Emissions trading scheme to knock coal

COAL production and competitiveness will be hit hard under the Australian government’s emissions trading scheme, with Treasury modelling released yesterday showing the industry’s lifeline lies in clean coal technologies and carbon sequestration.
Emissions trading scheme to knock coal Emissions trading scheme to knock coal Emissions trading scheme to knock coal Emissions trading scheme to knock coal Emissions trading scheme to knock coal

Labor senator Penny Wong was appointed Australia's first climate change minister.

Angie Tomlinson

The government said yesterday it would push ahead to meet its trading scheme deadline of 2010, and mapped its progress based on software modelling through to 2050. It ignored calls from the Opposition to postpone the scheme because of the global financial crisis.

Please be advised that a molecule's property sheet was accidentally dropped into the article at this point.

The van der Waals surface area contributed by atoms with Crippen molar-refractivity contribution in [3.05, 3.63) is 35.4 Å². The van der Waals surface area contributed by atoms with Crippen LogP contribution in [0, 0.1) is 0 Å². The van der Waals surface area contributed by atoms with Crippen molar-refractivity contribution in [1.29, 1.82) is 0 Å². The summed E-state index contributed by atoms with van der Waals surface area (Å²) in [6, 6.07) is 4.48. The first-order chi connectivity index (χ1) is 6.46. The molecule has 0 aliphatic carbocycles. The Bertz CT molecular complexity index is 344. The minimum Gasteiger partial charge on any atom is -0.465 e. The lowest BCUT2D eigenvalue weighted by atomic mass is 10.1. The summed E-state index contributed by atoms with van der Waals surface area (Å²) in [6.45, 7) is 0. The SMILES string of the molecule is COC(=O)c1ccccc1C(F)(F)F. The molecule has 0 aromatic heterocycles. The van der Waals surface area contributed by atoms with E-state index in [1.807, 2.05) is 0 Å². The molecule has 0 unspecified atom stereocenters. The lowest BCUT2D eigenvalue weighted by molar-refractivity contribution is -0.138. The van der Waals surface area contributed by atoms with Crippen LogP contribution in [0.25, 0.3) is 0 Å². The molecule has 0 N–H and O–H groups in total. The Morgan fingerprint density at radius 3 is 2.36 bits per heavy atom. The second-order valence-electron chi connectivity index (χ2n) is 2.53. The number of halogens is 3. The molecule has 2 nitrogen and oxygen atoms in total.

Coal exports are expected to grow more slowly under a global emissions trading scheme as the world switches to lower-emission technologies. Under the government’s modelling, coal-fired electricity production would fall in real terms by 2050.

The government detailed the importance of carbon capture and storage technology for the Australian coal industry’s future. The Treasury’s modelling assumes the technology will come into play at 2026 at the earliest.

The report said if these technologies did not prove commercially viable, Australia’s coal production could fall from current levels.

The modelling also assumes developing countries will take on emissions trading from 2015.

While high polluters in industry will be hit hard, households will also take on some of the costs. An average household’s energy bills are expected to rise by a maximum of $A7 per week, or $364 per year, when the scheme begins in 2010.

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